Generally, managing an underactive thyroid and its symptoms involves hormone replacement therapy. The standard medication is levothyroxine (Synthroid, levoxyl, tyrosin). This is a synthetic hormone identical to the body’s natural thyroid hormone. It’s usually prescribed as a pill but is also available in liquid form.

A health care provider will check your blood hormone levels about six to eight weeks after you’ve begun taking the medication and adjust your dose if necessary. Once you arrive at a dose that works for you, your health care provider will want to regularly check to ensure that your thyroid hormone levels remain stable. They will usually wait six months, then take another blood test, and then repeat this test annually.

Finding the perfect dosage may take time and some trial and error, but it’s important to follow your health care provider’s instructions carefully. Stopping the medication could cause unwanted side effects. Similarly, taking too much can result in complications as well.

“Almost all facial changes due to hypothyroidism are reversible when the condition is properly treated,” Lechan notes.

Depending on the condition’s cause, a health care provider might recommend lifestyle changes in addition to medication.

FAQs About Hypothyroidism and Facial Changes

Does Hypothyroidism Cause Fat Face?

A lack of thyroid hormone can be associated with facial swelling, though not everyone with hypothyroidism experiences this symptom.

Facial puffiness is most common in advanced hypothyroidism. It usually accompanies other changes in a person’s appearance, including a change in skin texture and tone.

Can Hypothyroidism Change Your Appearance?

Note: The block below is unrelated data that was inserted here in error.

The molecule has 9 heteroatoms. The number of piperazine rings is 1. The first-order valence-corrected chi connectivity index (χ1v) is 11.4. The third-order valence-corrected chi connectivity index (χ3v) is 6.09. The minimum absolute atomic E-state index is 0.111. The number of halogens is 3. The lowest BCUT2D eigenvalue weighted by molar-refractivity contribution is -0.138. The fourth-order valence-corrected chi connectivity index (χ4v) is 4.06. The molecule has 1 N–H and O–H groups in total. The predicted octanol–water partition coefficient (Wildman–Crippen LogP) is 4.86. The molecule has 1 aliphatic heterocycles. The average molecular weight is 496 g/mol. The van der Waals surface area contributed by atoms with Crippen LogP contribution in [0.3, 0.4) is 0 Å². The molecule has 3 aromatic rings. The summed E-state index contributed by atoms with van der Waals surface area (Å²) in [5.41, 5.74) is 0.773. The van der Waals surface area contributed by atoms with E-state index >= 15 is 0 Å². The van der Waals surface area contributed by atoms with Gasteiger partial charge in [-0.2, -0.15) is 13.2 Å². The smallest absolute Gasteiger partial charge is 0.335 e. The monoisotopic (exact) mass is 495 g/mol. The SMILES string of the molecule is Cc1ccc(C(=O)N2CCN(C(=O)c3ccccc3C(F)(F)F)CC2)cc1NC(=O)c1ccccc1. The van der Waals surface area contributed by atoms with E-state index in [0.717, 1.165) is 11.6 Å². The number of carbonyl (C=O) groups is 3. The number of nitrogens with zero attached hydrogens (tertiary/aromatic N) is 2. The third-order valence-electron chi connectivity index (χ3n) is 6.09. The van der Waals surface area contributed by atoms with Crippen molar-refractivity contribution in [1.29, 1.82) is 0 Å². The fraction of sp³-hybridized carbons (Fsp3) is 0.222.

Hypothyroidism can change a person’s appearance in multiple ways. Often, people with an underactive thyroid have facial puffiness, especially around the eyes. The skin may also become dry and scaly.

Dr. Lechan explains that “the facial skin also can become pale or even develop a yellow hue due to the development of hypercarotenemia, and occasionally, there can be bulging of the eyes (proptosis) when associated with autoimmune thyroid disease.” He adds that specific changes depend on the disease severity and, sometimes, the underlying cause.

In addition, people with severe hypothyroidism may have a broadening of the nose, a thickening of the lips, and an enlargement of the tongue. They may also lose hair, including from the outer portion of the eyebrows.

Hypothyroidism and hyperthyroidism can cause the thyroid gland to enlarge, resulting in goiter in the neck. A lump may also appear in the neck due to thyroid cancer. A health care provider will conduct a physical exam. They may also use a blood test, imaging, or a biopsy to arrive at a diagnosis.

Some people with autoimmune-related hypothyroidism have bulging eyes. While most changes in appearance dissipate with thyroid hormone replacement therapy, proptosis might need special treatment, according to Lechan.

Weight gain associated with an underactive thyroid can also change a person’s facial appearance.

What Does Hypothyroid Skin Look Like?

Besides puffiness, skin affected by hypothyroidism is often dry, cold, pale, waxy, and firm to the touch. It may also be scaly and have a yellowish tint because of excess carotene. Rashes might develop, especially in skin creases. Other effects include flushing and reddish spots that come and go.